But hear me out…I am one whose brain has a tornado of “what ifs” cycling at turbo speed most of my waking time.  Most of the “what ifs” have to do with myself, my business, my family, my insecurities, my shortcomings, etc.  I’m a worrier.  That’s what I do.  So, you would think that during a pandemic, I would be crazy with worry.  I’m not. 

 

Over the past week, I have been getting calmer and calmer.

 

Over the past week, as I’ve been getting calmer and calmer, and I have been thinking about why this is. Last Fall, I discussed that anxiety can be quite helpful in a crisis.  Part of the reason is because when things are in chaos externally, my brain that normally cannot focus on every option that is spinning inside tends to slow down (or maybe outside has sped up and less contrast makes a clearer vision...I'm not sure).  I can see all of the things that need to get done and act accordingly.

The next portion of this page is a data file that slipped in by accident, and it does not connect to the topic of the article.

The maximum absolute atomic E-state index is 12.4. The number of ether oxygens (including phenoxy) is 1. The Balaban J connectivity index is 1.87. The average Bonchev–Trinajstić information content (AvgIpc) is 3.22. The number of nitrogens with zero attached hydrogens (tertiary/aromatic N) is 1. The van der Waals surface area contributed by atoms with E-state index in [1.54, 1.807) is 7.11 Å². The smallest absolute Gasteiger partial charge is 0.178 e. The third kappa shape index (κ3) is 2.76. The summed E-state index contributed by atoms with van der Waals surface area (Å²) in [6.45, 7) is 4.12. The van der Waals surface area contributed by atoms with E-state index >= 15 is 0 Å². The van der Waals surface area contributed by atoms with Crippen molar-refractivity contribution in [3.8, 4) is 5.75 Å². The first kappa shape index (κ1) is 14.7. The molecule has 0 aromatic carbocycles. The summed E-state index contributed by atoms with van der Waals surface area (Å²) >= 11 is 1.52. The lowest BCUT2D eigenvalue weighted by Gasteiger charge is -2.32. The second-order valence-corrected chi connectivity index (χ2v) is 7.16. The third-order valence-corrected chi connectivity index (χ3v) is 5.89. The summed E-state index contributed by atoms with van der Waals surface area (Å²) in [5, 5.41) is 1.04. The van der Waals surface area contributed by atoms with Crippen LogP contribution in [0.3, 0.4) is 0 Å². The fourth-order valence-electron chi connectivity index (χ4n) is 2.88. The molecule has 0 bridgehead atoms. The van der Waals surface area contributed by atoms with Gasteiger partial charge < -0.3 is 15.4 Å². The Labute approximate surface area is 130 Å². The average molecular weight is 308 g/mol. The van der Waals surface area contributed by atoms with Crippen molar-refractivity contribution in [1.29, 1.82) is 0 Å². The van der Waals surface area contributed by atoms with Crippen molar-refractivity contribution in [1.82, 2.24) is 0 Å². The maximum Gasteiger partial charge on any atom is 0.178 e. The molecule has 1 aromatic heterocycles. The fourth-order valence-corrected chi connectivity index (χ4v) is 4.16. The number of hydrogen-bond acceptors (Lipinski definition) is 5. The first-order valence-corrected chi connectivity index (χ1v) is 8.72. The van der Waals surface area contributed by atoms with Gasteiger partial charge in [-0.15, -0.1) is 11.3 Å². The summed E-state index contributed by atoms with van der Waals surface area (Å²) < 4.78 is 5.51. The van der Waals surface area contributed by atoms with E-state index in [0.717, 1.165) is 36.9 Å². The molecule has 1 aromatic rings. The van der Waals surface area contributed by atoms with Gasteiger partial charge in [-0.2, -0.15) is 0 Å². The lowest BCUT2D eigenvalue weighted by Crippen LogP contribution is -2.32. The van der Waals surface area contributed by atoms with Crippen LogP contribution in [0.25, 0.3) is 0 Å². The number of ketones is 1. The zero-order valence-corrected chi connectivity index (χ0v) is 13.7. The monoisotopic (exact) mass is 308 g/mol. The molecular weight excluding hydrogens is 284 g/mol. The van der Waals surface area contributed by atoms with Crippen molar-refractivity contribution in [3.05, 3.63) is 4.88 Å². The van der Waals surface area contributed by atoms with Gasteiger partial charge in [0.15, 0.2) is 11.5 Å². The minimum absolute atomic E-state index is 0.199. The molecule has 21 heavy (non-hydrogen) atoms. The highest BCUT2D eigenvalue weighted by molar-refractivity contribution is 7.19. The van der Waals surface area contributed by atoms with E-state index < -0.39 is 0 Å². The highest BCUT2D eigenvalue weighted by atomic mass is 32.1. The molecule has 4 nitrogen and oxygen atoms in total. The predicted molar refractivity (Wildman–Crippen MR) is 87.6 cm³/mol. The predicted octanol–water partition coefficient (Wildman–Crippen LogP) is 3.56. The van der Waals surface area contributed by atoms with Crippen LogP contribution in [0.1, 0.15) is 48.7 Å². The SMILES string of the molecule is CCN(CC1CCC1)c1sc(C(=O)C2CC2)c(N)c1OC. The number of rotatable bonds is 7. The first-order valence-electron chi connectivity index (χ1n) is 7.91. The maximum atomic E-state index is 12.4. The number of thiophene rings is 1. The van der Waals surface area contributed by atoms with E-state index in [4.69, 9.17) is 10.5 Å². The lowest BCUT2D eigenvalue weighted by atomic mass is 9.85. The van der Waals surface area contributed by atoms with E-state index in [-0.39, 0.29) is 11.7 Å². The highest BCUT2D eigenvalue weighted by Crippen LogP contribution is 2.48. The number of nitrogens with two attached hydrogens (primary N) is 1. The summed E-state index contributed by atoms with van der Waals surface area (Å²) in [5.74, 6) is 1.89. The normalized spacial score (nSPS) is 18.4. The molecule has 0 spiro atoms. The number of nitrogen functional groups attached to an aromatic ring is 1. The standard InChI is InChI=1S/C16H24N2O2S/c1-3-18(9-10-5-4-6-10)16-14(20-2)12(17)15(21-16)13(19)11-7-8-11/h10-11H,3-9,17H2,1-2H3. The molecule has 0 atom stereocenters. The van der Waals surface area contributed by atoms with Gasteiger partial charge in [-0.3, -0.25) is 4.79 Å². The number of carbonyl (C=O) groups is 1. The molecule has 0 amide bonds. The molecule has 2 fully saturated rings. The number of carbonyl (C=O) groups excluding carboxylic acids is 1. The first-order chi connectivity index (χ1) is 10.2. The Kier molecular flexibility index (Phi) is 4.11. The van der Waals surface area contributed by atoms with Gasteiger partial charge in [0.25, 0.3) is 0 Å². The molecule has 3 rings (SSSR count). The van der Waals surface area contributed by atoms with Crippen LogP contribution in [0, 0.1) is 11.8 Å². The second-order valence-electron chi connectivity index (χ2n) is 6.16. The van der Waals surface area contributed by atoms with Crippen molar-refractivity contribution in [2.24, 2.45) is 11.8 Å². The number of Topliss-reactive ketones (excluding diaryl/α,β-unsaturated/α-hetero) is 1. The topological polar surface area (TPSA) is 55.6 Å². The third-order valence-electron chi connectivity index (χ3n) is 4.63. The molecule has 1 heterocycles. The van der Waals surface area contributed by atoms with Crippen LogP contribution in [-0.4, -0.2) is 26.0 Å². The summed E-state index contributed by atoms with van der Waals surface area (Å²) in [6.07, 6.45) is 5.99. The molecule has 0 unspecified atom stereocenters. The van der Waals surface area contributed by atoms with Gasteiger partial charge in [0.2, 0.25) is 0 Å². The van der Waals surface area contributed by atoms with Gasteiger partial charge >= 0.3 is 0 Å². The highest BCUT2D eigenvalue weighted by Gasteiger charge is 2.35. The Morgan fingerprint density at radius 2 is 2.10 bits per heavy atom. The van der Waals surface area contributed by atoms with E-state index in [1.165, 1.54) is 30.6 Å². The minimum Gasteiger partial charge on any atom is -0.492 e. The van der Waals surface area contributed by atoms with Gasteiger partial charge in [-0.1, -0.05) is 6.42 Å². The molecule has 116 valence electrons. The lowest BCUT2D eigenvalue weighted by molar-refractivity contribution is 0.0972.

In this particular situation, that meant that I had the bulk of my grocery shopping done and I had weeks of frozen meals prepared about two weeks ago.  In a crisis, I am definitely someone you want on your logistics team.  This did not surprise me. 

What did surprise me is the feeling of freedom that has been creeping in, especially within the past 5 days or so.  It’s totally counter intuitive!!!  During a quarantine, I feel free?  I mean WTF is wrong with me?  I’m coming to the understanding that there is nothing wrong with me.  In fact, moments like these may be exactly what I was born for.

 

In a crisis, I am definitely someone you want on your logistics team.